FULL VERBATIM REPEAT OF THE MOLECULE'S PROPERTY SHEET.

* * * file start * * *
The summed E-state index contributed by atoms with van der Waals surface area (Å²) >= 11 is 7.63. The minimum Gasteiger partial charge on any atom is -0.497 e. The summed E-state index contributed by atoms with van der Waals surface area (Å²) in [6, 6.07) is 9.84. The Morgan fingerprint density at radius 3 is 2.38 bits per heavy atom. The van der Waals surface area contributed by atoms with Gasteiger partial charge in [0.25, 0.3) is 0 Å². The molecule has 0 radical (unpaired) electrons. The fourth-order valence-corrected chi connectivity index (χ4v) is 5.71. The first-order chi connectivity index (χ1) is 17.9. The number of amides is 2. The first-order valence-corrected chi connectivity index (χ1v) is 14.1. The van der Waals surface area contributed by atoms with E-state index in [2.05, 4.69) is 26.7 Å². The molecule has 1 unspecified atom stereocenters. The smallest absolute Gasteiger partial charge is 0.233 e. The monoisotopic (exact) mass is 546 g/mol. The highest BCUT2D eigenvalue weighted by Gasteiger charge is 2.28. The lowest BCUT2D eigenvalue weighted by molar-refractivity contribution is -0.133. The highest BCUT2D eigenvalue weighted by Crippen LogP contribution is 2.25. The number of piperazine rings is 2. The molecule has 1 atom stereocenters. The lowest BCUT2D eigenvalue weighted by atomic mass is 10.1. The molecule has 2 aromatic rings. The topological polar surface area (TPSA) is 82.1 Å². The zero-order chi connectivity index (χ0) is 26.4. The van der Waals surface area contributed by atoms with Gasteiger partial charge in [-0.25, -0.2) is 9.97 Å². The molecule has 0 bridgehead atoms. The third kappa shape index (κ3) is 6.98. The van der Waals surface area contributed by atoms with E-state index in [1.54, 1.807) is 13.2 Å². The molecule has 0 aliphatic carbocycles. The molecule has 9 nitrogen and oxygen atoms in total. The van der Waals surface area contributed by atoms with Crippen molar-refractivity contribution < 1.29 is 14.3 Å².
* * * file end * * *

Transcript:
The summed E-state index contributed by atoms with van der Waals surface area (Å²) >= 11 is 7.63. The minimum Gasteiger partial charge on any atom is -0.497 e. The summed E-state index contributed by atoms with van der Waals surface area (Å²) in [6, 6.07) is 9.84. The Morgan fingerprint density at radius 3 is 2.38 bits per heavy atom. The van der Waals surface area contributed by atoms with Gasteiger partial charge in [0.25, 0.3) is 0 Å². The molecule has 0 radical (unpaired) electrons. The fourth-order valence-corrected chi connectivity index (χ4v) is 5.71. The first-order chi connectivity index (χ1) is 17.9. The number of amides is 2. The first-order valence-corrected chi connectivity index (χ1v) is 14.1. The van der Waals surface area contributed by atoms with E-state index in [2.05, 4.69) is 26.7 Å². The molecule has 1 unspecified atom stereocenters. The smallest absolute Gasteiger partial charge is 0.233 e. The monoisotopic (exact) mass is 546 g/mol. The highest BCUT2D eigenvalue weighted by Gasteiger charge is 2.28. The lowest BCUT2D eigenvalue weighted by molar-refractivity contribution is -0.133. The highest BCUT2D eigenvalue weighted by Crippen LogP contribution is 2.25. The number of piperazine rings is 2. The molecule has 1 atom stereocenters. The lowest BCUT2D eigenvalue weighted by atomic mass is 10.1. The molecule has 2 aromatic rings. The topological polar surface area (TPSA) is 82.1 Å². The zero-order chi connectivity index (χ0) is 26.4. The van der Waals surface area contributed by atoms with Gasteiger partial charge in [-0.25, -0.2) is 9.97 Å². The molecule has 0 bridgehead atoms. The third kappa shape index (κ3) is 6.98. The van der Waals surface area contributed by atoms with E-state index in [1.54, 1.807) is 13.2 Å². The molecule has 0 aliphatic carbocycles. The molecule has 9 nitrogen and oxygen atoms in total. The van der Waals surface area contributed by atoms with Crippen molar-refractivity contribution < 1.29 is 14.3 Å².